https://www.etf.com/docs/IfYouCan.pdf

Millionaire Teacher: The Nine Rules of Wealth You Should Have Learned in School by Andrew Hallam is an inspirational story of frugal living and low-cost investing. The author is a Canadian with a global perspective. I borrowed it from the library.
https://www.amazon.ca/Millionaire-Teacher-Wealth-Should-Learned/dp/1119356296

Finiki, the Canadian Financial Wiki is a great online resource for Canadian investing and personal finance:
https://www.finiki.org/wiki/Getting_started
https://www.finiki.org/wiki/Portfolio_design_and_construction
https://www.finiki.org/wiki/Simple_index_portfolios

The Finiki forum also has a thread where you can ask for portfolio advice. It's Canadian and has some very experienced posters if you are having a hard time building a plan or strategy.
https://www.financialwisdomforum.org/forum/viewtopic.php?f=29&t=116284

Good luck.


damyst

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Re: Canadians - How to go back to basics and leave your financial advisor?
« Reply #10 on: October 24, 2018, 10:18:22 PM »
We went from a TD advisor to a low-cost DIY broker, and never looked back.
If your situation happens to be similar, most/all of the fees you're paying are in the form of MER attached to the funds you hold. This means that whether or not you can transfer them in-kind, you probably still want to sell them as soon as possible, and buy something cheaper.

You should sit down and calculate the actual cost of the two alternatives, if you haven't already.
* How much would you pay in extra cap gains taxes if you sold your non-registered holdings now?
* How much extra are you currently paying in fees vs. a low-cost solution?
In our case, the answer surprised us, and drove us to exit from TD and stop the bleeding as soon as we could.

GreatLaker

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Re: Canadians - How to go back to basics and leave your financial advisor?
« Reply #11 on: October 25, 2018, 08:25:05 AM »
Our advisor encouraged us to switch a lot of funds into their managed equivalent when we moved upstairs. A tactic, I assume, that they do to make it a lot more complicated to move back to direct investing.

Depends on exactly what you have. Some managed investment programs will buy individual stocks that you can move in kind, if you want to keep them.

Quote
We took a look at the direct investing TD funds and are wondering what you did for your non RRSP funds that you couldn't find a direct investing equivalent (E or D series?) in their offerings. Does this mean there isn't a Transfer in Kind option? Will we have to sell their fund when we move them down into TD Direct Investing (claim the capital gains on taxes) and then buy something else? Not too pleased with what they did if that is the case...didn't want to have to sell/claim anything until we FIRE (and have a lower income).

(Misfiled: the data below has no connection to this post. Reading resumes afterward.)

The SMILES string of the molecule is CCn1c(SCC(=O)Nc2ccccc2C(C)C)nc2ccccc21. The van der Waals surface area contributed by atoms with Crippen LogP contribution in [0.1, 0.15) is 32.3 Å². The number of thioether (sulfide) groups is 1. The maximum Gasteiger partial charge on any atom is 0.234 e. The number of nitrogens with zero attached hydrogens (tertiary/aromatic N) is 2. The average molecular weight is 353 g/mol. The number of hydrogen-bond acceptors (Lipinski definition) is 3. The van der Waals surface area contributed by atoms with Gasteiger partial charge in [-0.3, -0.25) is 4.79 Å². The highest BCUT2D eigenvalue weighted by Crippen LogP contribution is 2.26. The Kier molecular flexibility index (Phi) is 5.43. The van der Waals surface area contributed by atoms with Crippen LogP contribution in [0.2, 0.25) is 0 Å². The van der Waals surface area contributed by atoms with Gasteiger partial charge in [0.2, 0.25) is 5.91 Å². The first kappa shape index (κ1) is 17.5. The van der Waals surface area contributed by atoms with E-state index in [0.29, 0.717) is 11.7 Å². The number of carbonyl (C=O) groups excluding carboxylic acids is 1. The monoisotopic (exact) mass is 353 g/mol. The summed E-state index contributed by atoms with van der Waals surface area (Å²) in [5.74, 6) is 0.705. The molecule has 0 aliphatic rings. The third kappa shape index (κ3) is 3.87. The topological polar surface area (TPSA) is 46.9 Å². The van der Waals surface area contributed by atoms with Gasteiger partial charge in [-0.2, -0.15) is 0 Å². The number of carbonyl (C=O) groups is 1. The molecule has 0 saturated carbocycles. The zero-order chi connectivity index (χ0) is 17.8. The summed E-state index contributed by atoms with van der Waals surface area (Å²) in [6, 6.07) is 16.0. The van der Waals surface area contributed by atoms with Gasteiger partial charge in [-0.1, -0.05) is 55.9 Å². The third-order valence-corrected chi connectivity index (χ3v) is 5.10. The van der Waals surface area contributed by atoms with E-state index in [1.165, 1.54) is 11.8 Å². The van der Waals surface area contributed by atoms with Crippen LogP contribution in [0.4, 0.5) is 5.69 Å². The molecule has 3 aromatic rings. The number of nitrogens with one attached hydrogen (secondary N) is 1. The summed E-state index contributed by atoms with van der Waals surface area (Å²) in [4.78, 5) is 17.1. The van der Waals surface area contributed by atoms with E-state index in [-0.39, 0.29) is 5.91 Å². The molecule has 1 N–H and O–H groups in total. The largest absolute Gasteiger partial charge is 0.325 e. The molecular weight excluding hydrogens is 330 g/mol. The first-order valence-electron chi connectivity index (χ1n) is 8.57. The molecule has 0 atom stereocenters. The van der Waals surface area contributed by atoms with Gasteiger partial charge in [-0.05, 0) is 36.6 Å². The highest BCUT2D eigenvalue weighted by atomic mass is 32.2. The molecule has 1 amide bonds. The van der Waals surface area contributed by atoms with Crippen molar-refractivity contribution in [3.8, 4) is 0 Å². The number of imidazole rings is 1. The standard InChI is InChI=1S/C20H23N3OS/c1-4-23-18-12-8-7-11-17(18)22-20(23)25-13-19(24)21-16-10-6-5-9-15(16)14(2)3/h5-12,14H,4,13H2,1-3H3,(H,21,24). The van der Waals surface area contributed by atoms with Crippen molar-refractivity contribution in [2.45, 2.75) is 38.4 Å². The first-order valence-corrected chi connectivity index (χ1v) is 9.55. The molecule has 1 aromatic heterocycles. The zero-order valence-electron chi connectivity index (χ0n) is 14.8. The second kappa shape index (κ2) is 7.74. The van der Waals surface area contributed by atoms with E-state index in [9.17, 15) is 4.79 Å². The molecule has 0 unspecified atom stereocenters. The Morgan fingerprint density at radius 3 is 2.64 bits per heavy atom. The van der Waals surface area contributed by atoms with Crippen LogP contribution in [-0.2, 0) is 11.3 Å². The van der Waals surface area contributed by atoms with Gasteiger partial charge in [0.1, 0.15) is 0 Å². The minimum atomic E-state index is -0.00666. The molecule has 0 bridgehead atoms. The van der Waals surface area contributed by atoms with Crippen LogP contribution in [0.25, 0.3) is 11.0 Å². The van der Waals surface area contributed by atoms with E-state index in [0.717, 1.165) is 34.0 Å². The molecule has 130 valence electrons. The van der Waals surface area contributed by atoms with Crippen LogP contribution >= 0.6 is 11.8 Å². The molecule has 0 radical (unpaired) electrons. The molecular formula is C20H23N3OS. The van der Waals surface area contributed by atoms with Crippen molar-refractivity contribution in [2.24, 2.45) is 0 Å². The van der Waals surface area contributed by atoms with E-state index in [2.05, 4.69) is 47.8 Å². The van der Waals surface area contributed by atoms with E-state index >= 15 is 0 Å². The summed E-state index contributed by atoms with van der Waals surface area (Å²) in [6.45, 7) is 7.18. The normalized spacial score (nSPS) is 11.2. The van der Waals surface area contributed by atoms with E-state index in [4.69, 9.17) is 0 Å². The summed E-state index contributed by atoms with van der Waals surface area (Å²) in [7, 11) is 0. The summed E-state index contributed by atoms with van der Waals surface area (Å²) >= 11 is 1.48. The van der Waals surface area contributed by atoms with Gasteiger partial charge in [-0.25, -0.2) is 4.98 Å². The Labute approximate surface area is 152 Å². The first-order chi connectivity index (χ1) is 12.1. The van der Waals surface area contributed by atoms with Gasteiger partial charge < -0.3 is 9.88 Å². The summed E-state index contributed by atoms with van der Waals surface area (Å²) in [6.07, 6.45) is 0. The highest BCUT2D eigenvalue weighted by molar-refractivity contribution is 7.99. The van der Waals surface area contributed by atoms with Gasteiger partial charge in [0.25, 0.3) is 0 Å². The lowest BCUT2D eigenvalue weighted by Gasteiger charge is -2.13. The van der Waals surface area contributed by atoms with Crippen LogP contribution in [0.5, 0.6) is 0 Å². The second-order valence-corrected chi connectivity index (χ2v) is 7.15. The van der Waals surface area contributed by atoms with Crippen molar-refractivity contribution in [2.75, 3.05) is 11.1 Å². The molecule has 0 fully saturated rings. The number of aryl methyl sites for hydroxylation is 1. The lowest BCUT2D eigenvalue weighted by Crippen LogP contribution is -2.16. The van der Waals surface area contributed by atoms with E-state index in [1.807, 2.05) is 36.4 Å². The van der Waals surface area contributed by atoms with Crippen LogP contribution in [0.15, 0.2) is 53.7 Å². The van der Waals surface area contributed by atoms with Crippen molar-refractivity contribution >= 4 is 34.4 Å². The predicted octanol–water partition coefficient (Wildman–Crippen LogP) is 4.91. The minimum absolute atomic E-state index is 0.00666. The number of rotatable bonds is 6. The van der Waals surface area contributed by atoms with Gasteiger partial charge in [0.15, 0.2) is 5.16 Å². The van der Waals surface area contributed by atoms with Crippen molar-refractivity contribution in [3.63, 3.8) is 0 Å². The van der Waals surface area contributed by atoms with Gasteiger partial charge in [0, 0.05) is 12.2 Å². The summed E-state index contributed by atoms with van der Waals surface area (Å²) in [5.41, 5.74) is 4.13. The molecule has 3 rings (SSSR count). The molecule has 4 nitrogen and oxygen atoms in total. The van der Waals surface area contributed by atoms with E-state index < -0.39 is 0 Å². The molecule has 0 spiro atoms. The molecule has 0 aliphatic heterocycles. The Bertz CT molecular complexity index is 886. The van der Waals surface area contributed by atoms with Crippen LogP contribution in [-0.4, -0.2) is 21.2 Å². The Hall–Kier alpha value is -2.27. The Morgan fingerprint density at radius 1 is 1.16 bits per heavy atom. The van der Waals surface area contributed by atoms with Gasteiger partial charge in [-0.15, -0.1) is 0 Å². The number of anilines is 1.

I did not have a lot of non-registered at the time, and I had some capital losses that I could carry forward, so I just bit the bullet and sold the non-reg holdings.

If you have standard A-series mutual funds you can transfer them in kind, but may not want to continue holding them as they probably have high MERs. One option if you have large non-registered capital gains is to transfer in-kind then sell over a couple of years to minimize the tax hit in any one year, and especially avoid pushing yourself into a higher marginal tax bracket.

Some detail on your actual holdings may help give you better suggestions. Your statements or transaction confirmations should have fund names and codes. Also whichever new broker you choose should be able to confirm what you can or cannot transfer in-kind.

NVDee

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Re: Canadians - How to go back to basics and leave your financial advisor?
« Reply #12 on: October 26, 2018, 12:49:38 AM »
Look out also for DSC deferred service charge fees on your funds if you plan to sell them. 

Moving but not selling doesn't necessarily save you anything depending on what you own though and how your service fees are set up today. 

Kaspian

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Re: Canadians - How to go back to basics and leave your financial advisor?
« Reply #13 on: October 29, 2018, 07:07:14 PM »
Very simple!  I booted my TD advisor by completing and sending in the following form.  It converts your account to a TD e-Series account and the advisors can't touch it.  All funds made into index funds.  Perfect--I manage it myself.  They do make me complete the "tolerance questionnaire" thing every few years, but I do it over the phone.  Otherwise they mostly leave me the hell alone now.  :)

https://www.tdcanadatrust.com/document/PDF/mutualfunds/tdeseriesfunds/tdct-mutualfunds-tdeseriesfunds-convertaccount.pdf